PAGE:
Sunday, February 22, 2015


Directed by
Mike Nichols
Written by Jim Harrison, Wesley Strick
Starring Jack Nicholson, Michelle Pfeiffer, James Spader,
Christopher Plummer, Kate Nelligan
IMDB Entry

Of the classic movie monsters, the werewolf is probably the worst served. The problem is the setup:  the man/animal dichotomy is great, but it only happens in a full moon, unlike, say Cat PeopleWolf succeeds nicely because it moves away from the literal man/wolf but also uses it as a metaphor.

Will Randall (Jack Nicholson) is an editor of a publishing house* who is bitten by a wolf after hitting it in his car.  But that’s the least of his worries.  The business has been bought out by Raymond Alden (Christopher Plummer), who ruthlessly starts making changes to make it more profitable,** including demoting Will and replacing him with Stewart Swinton (James Spader).  Angry, Will is further enraged when he picks up Stewart’s scent on his wife’s (Kate Nelligan) clothing, knowing she is having an affair with him.  He goes to confront Stewart, and ends up biting him.  Will becomes more and more wolflike, being helped out by Adler’s daughter,  Laura (Michelle Pfeiffer).

But the change also helps out Will, who starts being more cutthroat and aggressive, winning his job back and getting Stewart fired.***  But being a wolf also has its drawbacks, especially when there’s another one around.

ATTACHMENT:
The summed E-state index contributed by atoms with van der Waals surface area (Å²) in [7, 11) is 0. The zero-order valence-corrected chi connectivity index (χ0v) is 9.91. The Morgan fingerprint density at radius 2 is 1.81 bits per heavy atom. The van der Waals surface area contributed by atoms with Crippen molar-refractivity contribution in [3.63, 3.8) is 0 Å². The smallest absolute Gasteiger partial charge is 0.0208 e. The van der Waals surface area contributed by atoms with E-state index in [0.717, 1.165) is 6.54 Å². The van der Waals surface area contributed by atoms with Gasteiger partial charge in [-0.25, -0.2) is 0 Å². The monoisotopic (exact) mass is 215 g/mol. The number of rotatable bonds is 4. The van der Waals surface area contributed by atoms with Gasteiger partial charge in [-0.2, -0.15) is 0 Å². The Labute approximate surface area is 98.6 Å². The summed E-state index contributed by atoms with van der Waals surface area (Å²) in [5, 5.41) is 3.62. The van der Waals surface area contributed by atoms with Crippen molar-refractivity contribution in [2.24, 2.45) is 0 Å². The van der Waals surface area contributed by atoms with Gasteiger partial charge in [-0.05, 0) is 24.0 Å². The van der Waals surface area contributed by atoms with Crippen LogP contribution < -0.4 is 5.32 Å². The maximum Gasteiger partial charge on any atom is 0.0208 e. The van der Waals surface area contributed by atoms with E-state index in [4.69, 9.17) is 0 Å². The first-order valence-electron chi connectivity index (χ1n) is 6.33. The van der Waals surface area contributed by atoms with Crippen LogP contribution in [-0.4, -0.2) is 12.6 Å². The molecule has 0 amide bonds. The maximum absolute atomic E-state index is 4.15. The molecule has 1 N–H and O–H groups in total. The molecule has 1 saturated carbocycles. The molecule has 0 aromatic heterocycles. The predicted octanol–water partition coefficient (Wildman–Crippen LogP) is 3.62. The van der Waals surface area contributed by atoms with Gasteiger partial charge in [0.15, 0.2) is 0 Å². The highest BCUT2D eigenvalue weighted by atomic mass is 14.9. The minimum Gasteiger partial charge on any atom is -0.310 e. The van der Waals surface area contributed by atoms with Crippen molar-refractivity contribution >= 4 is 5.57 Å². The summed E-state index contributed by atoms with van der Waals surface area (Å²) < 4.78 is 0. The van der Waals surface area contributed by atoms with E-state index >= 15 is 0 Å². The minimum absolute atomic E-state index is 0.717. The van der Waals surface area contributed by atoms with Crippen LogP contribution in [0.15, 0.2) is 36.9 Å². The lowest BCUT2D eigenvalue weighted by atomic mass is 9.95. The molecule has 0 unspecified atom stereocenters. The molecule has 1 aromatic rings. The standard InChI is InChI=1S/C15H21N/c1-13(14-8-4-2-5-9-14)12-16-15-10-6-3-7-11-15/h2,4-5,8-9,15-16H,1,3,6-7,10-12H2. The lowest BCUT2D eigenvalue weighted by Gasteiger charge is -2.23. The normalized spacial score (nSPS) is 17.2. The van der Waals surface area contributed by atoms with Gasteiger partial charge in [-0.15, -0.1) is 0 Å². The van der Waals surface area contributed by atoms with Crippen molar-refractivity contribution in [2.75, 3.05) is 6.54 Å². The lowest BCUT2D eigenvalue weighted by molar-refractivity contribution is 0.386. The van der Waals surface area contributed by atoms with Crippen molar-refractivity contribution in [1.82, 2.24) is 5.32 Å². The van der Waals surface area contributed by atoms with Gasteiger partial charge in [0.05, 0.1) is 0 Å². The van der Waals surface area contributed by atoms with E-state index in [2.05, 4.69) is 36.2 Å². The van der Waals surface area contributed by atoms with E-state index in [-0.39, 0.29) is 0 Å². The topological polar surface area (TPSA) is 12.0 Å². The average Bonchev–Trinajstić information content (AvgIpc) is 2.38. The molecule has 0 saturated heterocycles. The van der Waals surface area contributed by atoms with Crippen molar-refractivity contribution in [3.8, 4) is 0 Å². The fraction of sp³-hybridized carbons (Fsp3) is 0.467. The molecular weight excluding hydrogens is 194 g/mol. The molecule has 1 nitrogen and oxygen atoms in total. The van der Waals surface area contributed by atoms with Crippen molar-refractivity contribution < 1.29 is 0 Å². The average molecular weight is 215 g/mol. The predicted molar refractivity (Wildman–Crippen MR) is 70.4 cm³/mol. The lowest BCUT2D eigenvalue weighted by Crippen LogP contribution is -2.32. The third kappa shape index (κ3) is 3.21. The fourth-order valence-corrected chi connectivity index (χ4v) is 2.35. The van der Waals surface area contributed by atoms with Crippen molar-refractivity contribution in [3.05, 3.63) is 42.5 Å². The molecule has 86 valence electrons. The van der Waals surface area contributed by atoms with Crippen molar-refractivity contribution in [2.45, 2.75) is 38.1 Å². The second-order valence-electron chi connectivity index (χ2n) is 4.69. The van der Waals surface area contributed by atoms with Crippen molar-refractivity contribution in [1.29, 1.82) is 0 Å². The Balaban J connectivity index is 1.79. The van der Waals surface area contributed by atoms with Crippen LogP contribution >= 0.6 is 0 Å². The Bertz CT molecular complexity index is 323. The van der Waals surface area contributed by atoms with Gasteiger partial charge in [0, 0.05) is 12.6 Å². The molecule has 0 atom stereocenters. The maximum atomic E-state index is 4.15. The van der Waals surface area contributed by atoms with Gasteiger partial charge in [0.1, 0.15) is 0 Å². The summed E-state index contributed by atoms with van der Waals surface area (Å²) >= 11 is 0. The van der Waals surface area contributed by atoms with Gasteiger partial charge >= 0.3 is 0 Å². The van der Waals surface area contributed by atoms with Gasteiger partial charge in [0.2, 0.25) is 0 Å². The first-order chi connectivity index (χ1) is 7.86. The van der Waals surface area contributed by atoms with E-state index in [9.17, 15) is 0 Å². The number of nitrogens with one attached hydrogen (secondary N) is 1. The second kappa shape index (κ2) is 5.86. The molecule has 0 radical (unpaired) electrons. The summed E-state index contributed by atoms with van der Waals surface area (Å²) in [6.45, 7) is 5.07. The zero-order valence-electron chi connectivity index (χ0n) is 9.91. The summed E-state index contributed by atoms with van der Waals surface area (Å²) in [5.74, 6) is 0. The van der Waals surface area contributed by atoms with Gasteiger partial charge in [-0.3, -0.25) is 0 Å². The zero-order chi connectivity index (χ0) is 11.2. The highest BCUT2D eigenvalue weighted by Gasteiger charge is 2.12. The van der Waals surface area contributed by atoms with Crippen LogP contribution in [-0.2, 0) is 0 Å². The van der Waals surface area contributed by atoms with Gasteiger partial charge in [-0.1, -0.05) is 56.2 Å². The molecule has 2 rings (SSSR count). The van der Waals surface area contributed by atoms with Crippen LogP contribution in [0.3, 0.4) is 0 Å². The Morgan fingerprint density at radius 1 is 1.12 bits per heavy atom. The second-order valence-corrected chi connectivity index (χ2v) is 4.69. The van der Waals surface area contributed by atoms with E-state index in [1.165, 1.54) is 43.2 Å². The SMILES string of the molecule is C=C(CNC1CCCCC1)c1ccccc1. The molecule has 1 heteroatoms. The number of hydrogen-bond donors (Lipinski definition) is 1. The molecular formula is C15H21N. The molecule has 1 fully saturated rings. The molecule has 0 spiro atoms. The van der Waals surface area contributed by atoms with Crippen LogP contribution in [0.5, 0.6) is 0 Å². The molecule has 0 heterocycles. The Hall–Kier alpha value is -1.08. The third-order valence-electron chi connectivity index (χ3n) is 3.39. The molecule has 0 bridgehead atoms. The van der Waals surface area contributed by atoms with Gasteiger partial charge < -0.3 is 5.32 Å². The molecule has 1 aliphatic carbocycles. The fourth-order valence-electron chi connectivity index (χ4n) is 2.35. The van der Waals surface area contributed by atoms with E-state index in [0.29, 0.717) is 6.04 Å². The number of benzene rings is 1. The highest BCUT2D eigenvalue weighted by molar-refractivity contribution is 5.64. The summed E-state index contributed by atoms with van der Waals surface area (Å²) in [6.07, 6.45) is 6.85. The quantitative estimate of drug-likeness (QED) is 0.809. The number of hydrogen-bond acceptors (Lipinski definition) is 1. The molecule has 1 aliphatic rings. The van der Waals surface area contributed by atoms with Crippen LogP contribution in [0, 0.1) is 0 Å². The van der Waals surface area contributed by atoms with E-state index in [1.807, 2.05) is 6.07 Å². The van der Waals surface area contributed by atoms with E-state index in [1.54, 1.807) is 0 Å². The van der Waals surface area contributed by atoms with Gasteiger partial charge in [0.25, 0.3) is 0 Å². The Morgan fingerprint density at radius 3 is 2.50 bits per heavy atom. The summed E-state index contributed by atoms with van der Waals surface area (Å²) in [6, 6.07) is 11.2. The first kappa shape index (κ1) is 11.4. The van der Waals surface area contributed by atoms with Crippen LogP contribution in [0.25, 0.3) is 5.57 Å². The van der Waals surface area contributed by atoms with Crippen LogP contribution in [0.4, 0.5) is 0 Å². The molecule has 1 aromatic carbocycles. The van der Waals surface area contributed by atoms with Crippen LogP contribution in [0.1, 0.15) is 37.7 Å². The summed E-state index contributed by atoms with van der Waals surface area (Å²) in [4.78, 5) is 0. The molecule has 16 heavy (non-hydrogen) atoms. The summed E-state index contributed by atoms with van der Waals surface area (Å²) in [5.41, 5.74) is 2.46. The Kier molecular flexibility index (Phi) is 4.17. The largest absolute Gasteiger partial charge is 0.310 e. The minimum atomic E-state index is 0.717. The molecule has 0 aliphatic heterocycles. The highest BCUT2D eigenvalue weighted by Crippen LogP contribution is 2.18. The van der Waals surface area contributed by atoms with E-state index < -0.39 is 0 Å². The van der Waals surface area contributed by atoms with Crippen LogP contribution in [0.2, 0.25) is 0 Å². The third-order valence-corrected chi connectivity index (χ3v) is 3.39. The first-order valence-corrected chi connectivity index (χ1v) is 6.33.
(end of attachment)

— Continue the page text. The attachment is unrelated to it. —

This is the type of role in which Nicholson excels:  over-the-top but not entirely crazy, and he plays it well.  He had been wanting to make a movie of the script for years, since Jim Harrison was a friend of his. Nicholson’s background in horror also serves him well.

Spader, of course, makes a creepy bad guy, and Pfeiffer was good as usual.

The movie got mixed reviews, mostly because it’s a mixed movie.  It tries to be arty, which turned off the horror movie crowd, and a horror film, which didn’t appeal to the arty crowd.  It also plays with the tropes of the werewolves in unexpected way. 

Despite its flaws, the movie overall is something to check out.

*Since Columbia didn’t own a publishing business at the time, the went to science fiction/fantasy publisher Tor Books to supply the books needed to dress the set.  Sharp-eyed viewers can spot several volumes of Robert Jordan’s Wheel of Time series, as well as other SF/fantasy authors.

**Since I have some knowledge of the publishing business, I can say that this is harder to believe than believing in werewolves.  Book publishing even in 1994 was not that lucrative.

***Leading to this memorable scene:

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